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Saturday 25 October 2014

Israel should focus on Syrah

29th January, 2013 by Rupert Millar

Despite domestic demand for Cabernet Sauvignon and Merlot, it is Syrah could be Israel’s star variety think some of its leading winemakers.

TheLand_Dalton_12-02-2009-13-6-38

The Hula Valley in Upper Galilee, photo: Dalton Winery

Speaking to the drinks business at the annual Kosher wine and spirits tasting hosted by Kedem Europe, Alex Haruni, owner of Dalton Winery said that Syrah/Shiraz “should have been planted first”.

“I think some of the Cabernets and Merlots can be pretty leafy,” he said, “the Shirazs are significantly better.

“We didn’t understand the potential at first, until we started planting it about 10 years ago.

“Shiraz should’ve been planted first. However, commercially it’s more difficult as people drink more Cabernet more than they do Shiraz, it’s not called ‘King Cab’ for nothing”.

“It’s a new variety in Israel,” agreed Gilad Flam of Flam Winery who had previously told db that the variety had “good potential” in Israel and that, “in the Upper Galilee we have nice, stony soils and can get good results.”. However, he added, “people want Cabernet and Merlot.”

“I think it enjoys the hot weather more,” Haruni continued, “And I believe it does well everywhere,” adding that his winery had recently planted a new plot further down towards the Judean Hills.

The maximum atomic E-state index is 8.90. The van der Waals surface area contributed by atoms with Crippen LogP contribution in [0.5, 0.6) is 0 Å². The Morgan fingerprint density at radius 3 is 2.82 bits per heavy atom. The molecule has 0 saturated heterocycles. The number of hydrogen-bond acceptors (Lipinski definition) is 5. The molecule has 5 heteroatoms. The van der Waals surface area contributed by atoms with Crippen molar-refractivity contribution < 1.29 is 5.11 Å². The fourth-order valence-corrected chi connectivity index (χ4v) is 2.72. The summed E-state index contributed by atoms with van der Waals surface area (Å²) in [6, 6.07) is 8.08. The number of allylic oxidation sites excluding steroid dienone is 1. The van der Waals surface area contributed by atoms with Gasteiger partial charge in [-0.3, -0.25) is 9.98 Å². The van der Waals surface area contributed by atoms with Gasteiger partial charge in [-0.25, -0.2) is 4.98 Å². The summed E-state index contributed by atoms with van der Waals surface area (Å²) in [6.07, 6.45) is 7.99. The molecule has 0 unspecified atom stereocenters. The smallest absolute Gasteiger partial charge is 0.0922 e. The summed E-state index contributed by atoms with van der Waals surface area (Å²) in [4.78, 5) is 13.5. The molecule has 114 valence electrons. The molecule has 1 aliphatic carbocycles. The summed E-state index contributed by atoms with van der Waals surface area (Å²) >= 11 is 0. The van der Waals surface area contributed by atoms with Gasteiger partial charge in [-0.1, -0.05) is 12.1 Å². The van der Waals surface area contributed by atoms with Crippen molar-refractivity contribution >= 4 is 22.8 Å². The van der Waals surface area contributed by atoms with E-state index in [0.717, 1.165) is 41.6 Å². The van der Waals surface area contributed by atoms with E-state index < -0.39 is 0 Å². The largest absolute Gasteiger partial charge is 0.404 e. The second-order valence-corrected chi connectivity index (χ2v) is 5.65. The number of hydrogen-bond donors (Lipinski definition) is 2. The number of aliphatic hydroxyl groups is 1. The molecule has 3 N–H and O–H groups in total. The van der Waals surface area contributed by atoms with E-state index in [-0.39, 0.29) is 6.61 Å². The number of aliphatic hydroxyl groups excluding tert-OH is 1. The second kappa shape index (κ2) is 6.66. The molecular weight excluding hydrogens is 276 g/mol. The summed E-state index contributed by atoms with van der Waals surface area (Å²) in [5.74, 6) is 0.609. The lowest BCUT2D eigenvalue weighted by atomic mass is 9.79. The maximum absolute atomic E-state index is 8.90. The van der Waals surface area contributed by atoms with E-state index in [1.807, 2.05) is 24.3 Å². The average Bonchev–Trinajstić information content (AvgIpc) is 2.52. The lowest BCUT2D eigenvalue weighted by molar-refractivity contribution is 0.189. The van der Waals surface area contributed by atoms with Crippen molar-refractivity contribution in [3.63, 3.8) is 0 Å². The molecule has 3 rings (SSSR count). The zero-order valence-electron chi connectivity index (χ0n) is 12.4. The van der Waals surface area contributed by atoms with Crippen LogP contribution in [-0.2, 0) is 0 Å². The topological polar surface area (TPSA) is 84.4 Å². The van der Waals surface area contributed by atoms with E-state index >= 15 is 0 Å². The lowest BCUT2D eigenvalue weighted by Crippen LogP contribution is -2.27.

There are some exceptions, countered Yakov Berg, CEO of Psagot, notably in his region in the hills above Jerusalem, apparently the highest Israeli wine region at 900 metres above sea level.

“Our soils are more elegant and the altitude helps us with freshness in,” he explained when talking about his Cabernet.

3 Responses to “Israel should focus on Syrah”

  1. Mark Cohen says:

    Shiraz …. syrah, is this common sense?
    I have just returned from Israel where I tasted a lot more Cabernet and merlot, than Syrah, but the Syrah I tasted looked very impressive.
    I did not see too many leafy Caberents either, and was surprised at the fruit ripeness, and elegance of many of the wines.

    Shiraz was uncovered in Persia, which is a neighbouring country to Israel, almost, so not surprising, it would suit the climate and terrain.

    • Rupert Millar says:

      Mark

      I agree, the Syrah/Shiraz question does need to be sorted out. Some Israelis use the former others the latter. Cabernet and Merlot are the predominant varieties and are made extremely well – Eli Zakon’s Domaine du Castel wines are a good example. However, from all the Israeli wines I’ve tasted, it is the Syrahs that really seem to shine and show lovely fruit whereas too many of the Cabs and Merlots can tend towards being too “hot” in terms of alcohol or have fruit which is a little tired.

      As mentioned in the article, Syrah was only planted recently and it is only just coming to people’s attention how good it could be there so I hope they begin to focus on it a lot more. Of course, as is also mentioned, the domestic market wants and expects Cab/Merlot when it comes to wine so one can’t blame the producers from supplying the demand. Market maturation should help the Syrah plantings along.

      Rupert

    • Mark, hi.

      Shiraz/Syrah was not discovered in Persia, that’s a myth. Recent studies have shown that the grape is in fact indigenous to France.

      Best,

      GG

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